Some questions worth asking are: How often does the bank rate get updated? Are all of your retailers working on the same schedule? Are you ok with this? If so, let us know in your metadata
If you allow, the retailer will convert for you. But you can’t be ambiguous with your data. If you give us five currencies for a book with world rights, what price should we convert from to sell India? The GBP price or the USD price?
What should we use to calculate the Brazilian Real price? You can set the rules in your metadata, and we’ll follow. This is important to consider, so that you know what to expect when your book is listed for sale in rupees.
Let’s take a look at some examples.
Actual INR list price = 1623 INR. A difference in 863 INR (or $14 USD) from the converted USD to INR price. Leaving a lot of money on the table when allowing the retailer to convert from USD.
Actual BRL list price = 24.99 BRL. Not a huge difference from the USD converted price, but the BRL price is nearly doubled when converted from GBP.
Of course, this is a very simplistic example of a very nuanced discussion, and doesn’t take into account discounting strategies. However, it does illustrate that choosing the appropriate currency from which to convert into a specific sales territory also requires careful consideration.
BEA 2014--Stop Hiding Your Books From Readers
Stop Hiding Your Books From Readers!
Ensuring Your Metadata Offers Maximum
BEA Conference 2014
• Patricia Payton
Senior Manager of Publisher Relations and Content
• Wendell Lotz
Vice President Metadata,
Ingram Content Group, Inc.
• Clark Fife
Director Of Metadata, Macmillan US
• Robert Stevens
Chief Community Officer, Firebrand Technologies
• Patricia Simones
Us Operations Manager, Kobo
Stop Hiding Your Books from Readers!
Ensuring Your Metadata Offers Maximum Discoverability
Vice President | Metadata
Five elements that work together
Source is the title page
Do NOT put format in the title field
Best expressed in elements
– Title Prefix
– Title without prefix
– Many books do not have subtitles
Big advancement in Version 3.0
Covers Series, Sets, and Serials
All the elements of a title
Introduction of ‘Master Brand’
<x409><Title Element Level>
Improved Sender Control
– New for 3.0
• Example 1
– Warriors, Power of Three, The Sight, 1
– The Sight (Warriors, Power of Three, Vol 1)
• Example 2
– Lonely Planet Disney World 2015-16
– 2015-16 Disney World (Lonely Planet)
Five (of 14) key rules Ingram uses in its
review of titles
First BISAC – assign where the book is most likely to be in a bricks
and mortar store
– Alternatively, where you want it to chart
Do not use parent and child terms on the same book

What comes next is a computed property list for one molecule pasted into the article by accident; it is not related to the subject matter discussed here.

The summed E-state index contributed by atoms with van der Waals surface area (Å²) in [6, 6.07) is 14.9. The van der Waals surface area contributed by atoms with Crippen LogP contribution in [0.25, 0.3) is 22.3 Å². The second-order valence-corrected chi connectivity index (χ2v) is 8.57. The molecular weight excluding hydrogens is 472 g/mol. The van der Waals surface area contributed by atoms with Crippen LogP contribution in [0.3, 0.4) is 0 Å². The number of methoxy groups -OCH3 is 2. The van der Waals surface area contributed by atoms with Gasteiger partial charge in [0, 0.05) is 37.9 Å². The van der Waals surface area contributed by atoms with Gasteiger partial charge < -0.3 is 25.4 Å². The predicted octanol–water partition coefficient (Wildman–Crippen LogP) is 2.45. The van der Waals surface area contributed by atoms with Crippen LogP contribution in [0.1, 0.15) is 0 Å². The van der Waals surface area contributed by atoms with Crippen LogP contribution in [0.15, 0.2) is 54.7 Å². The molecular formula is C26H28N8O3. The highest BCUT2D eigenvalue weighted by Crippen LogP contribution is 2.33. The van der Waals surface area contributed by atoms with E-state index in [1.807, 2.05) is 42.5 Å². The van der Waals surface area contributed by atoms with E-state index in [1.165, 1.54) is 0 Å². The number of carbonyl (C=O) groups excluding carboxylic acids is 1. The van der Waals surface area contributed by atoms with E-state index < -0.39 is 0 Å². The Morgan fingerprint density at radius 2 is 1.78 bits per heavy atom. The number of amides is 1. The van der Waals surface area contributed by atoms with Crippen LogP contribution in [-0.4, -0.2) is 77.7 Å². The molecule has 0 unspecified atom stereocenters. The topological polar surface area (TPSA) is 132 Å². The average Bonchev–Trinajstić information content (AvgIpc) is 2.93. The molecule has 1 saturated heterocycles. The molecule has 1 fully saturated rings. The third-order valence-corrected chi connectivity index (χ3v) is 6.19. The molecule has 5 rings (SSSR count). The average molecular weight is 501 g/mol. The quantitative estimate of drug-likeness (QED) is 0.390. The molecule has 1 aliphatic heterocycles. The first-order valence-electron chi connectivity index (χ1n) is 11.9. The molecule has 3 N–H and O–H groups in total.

Consistency across formats
Children’s books beg for multiple codes: Topic, protagonists,
i.e. chapter books
Avoid General/ Be as specific as the authorized list allows
Base assignments on content not sales potential
The author’s background or prior books may provide a
For backlist, consult the Library of Congress record for
either LC Class or Dewey
Ex: The Manager’s Handbook
LC Class: HD 31
– Ex: ADKAR : a model for change in business, government and
LC Class: 658.8
What else is new?
Key words – Guidelines <b067><20>
Common core - Guidelines out soon
Regional themes -- not new but seldom used
Similar to the BIC structure
Maps by BISG
Already adopted in Norway, Germany, and
parts of the Arab World
– The broad audience that the book is targeted to
• Young Adult
• Primary and secondary/elementary and high school
• College /Higher education
• Professional and scholarly
• Adult education
Book descriptions and author
biographies are the most
important places to make the case
for your book. But they are also
the biggest opportunities to affect
how your book is found online.
• Think about web copy before jacket copy
• Don’t write context-dependent copy
• Write evergreen copy
Before you write your
description, you need to
think about the language
you plan to use:
• What are the most
important words related to
• What kinds of searches do I want my book to be
• What words will readers use to find my book?
Keywords to Consider
Research your keywords and try to find the language
that will reach the best possible audience for your book
• Full title & subtitle of
• Names of all the major
• Basic words about the
– e.g. “novel”, “essay”,
• Subject keywords
• Genre keywords
• Audience keywords
– “expert”, “beginner”, etc.
• Tone & emotion keywords
– What’s the mood of your book?
– How will your book make the
• Time-sensitive information
– “… is currently working on the sequel ….”
– “ … is the author of seven novels … “
– “… also available as an audio book ..”
• Too-short descriptions
• Not starting with the most important
• Comparative titles and authors
• URLs and 3rd party links
• The author’s name
• Basic keywords:
– e.g. “author”, “writer”, novelist”,
• The name of at least one book
Good to Include
• Professional qualifications
• Praise & Publications
Author Biographies are like resumes!
Strike the Right Balance
SEO and keyword research will help
searchers find your book. But once
they do, you have to provide good,
readable descriptions that makes
• What your book is about
• What a reader will take away from the experience of reading
• What makes your book is different and better than all the rest